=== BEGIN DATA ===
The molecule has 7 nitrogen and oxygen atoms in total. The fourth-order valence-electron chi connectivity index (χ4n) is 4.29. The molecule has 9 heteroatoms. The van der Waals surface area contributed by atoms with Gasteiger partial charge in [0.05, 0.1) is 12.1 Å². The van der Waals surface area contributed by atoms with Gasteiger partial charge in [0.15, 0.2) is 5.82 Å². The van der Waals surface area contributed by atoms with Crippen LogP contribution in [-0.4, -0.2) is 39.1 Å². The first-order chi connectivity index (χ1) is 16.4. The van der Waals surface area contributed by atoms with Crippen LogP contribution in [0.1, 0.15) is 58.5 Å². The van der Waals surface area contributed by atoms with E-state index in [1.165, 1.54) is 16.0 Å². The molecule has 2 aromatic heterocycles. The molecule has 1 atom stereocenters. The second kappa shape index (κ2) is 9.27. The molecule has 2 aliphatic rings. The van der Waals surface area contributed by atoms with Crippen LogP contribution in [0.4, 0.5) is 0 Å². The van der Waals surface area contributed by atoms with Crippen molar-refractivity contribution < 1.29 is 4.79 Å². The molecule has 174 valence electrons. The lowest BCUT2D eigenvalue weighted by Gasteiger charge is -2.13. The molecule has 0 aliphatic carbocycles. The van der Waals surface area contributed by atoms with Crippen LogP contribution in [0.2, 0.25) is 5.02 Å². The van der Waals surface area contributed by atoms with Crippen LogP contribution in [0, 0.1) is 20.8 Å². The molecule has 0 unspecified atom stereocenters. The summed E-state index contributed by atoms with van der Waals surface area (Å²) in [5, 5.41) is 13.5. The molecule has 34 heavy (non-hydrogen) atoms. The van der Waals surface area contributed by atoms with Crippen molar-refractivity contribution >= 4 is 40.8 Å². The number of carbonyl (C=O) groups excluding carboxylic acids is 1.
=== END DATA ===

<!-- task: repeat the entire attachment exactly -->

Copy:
The molecule has 7 nitrogen and oxygen atoms in total. The fourth-order valence-electron chi connectivity index (χ4n) is 4.29. The molecule has 9 heteroatoms. The van der Waals surface area contributed by atoms with Gasteiger partial charge in [0.05, 0.1) is 12.1 Å². The van der Waals surface area contributed by atoms with Gasteiger partial charge in [0.15, 0.2) is 5.82 Å². The van der Waals surface area contributed by atoms with Crippen LogP contribution in [-0.4, -0.2) is 39.1 Å². The first-order chi connectivity index (χ1) is 16.4. The van der Waals surface area contributed by atoms with Crippen LogP contribution in [0.1, 0.15) is 58.5 Å². The van der Waals surface area contributed by atoms with E-state index in [1.165, 1.54) is 16.0 Å². The molecule has 2 aromatic heterocycles. The molecule has 1 atom stereocenters. The second kappa shape index (κ2) is 9.27. The molecule has 2 aliphatic rings. The van der Waals surface area contributed by atoms with Crippen LogP contribution in [0.4, 0.5) is 0 Å². The van der Waals surface area contributed by atoms with Crippen molar-refractivity contribution < 1.29 is 4.79 Å². The molecule has 174 valence electrons. The lowest BCUT2D eigenvalue weighted by Gasteiger charge is -2.13. The molecule has 0 aliphatic carbocycles. The van der Waals surface area contributed by atoms with Crippen LogP contribution in [0.2, 0.25) is 5.02 Å². The van der Waals surface area contributed by atoms with Crippen LogP contribution in [0, 0.1) is 20.8 Å². The molecule has 0 unspecified atom stereocenters. The summed E-state index contributed by atoms with van der Waals surface area (Å²) in [5, 5.41) is 13.5. The molecule has 34 heavy (non-hydrogen) atoms. The van der Waals surface area contributed by atoms with Crippen molar-refractivity contribution >= 4 is 40.8 Å². The number of carbonyl (C=O) groups excluding carboxylic acids is 1.